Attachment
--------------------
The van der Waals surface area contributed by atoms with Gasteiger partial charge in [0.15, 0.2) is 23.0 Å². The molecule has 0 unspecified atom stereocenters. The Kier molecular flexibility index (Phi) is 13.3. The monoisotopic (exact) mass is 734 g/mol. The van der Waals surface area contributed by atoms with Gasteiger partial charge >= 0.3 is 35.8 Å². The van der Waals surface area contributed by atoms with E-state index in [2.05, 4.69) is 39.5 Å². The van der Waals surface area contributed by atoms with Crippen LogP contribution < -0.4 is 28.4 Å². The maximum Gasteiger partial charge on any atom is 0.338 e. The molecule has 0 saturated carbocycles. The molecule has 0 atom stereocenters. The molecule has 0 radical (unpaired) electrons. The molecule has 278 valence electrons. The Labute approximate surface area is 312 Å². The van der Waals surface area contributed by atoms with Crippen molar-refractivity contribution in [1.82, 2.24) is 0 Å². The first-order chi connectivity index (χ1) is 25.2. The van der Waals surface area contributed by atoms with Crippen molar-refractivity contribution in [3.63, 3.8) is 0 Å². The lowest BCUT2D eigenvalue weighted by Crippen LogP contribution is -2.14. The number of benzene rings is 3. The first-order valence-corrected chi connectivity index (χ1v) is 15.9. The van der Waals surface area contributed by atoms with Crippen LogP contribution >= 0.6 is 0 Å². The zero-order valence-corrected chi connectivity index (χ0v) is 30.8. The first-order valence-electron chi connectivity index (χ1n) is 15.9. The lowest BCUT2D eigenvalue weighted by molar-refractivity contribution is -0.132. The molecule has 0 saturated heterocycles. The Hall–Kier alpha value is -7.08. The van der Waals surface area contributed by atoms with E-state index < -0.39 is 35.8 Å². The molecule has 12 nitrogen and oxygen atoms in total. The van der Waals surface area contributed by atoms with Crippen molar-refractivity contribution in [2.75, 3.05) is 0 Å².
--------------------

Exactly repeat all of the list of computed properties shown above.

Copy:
The van der Waals surface area contributed by atoms with Gasteiger partial charge in [0.15, 0.2) is 23.0 Å². The molecule has 0 unspecified atom stereocenters. The Kier molecular flexibility index (Phi) is 13.3. The monoisotopic (exact) mass is 734 g/mol. The van der Waals surface area contributed by atoms with Gasteiger partial charge >= 0.3 is 35.8 Å². The van der Waals surface area contributed by atoms with E-state index in [2.05, 4.69) is 39.5 Å². The van der Waals surface area contributed by atoms with Crippen LogP contribution < -0.4 is 28.4 Å². The maximum Gasteiger partial charge on any atom is 0.338 e. The molecule has 0 saturated carbocycles. The molecule has 0 atom stereocenters. The molecule has 0 radical (unpaired) electrons. The molecule has 278 valence electrons. The Labute approximate surface area is 312 Å². The van der Waals surface area contributed by atoms with Crippen molar-refractivity contribution in [1.82, 2.24) is 0 Å². The first-order chi connectivity index (χ1) is 25.2. The van der Waals surface area contributed by atoms with Crippen molar-refractivity contribution in [3.63, 3.8) is 0 Å². The lowest BCUT2D eigenvalue weighted by Crippen LogP contribution is -2.14. The number of benzene rings is 3. The first-order valence-corrected chi connectivity index (χ1v) is 15.9. The van der Waals surface area contributed by atoms with Crippen LogP contribution >= 0.6 is 0 Å². The zero-order valence-corrected chi connectivity index (χ0v) is 30.8. The first-order valence-electron chi connectivity index (χ1n) is 15.9. The lowest BCUT2D eigenvalue weighted by molar-refractivity contribution is -0.132. The molecule has 0 saturated heterocycles. The Hall–Kier alpha value is -7.08. The van der Waals surface area contributed by atoms with E-state index < -0.39 is 35.8 Å². The molecule has 12 nitrogen and oxygen atoms in total. The van der Waals surface area contributed by atoms with Crippen molar-refractivity contribution in [2.75, 3.05) is 0 Å².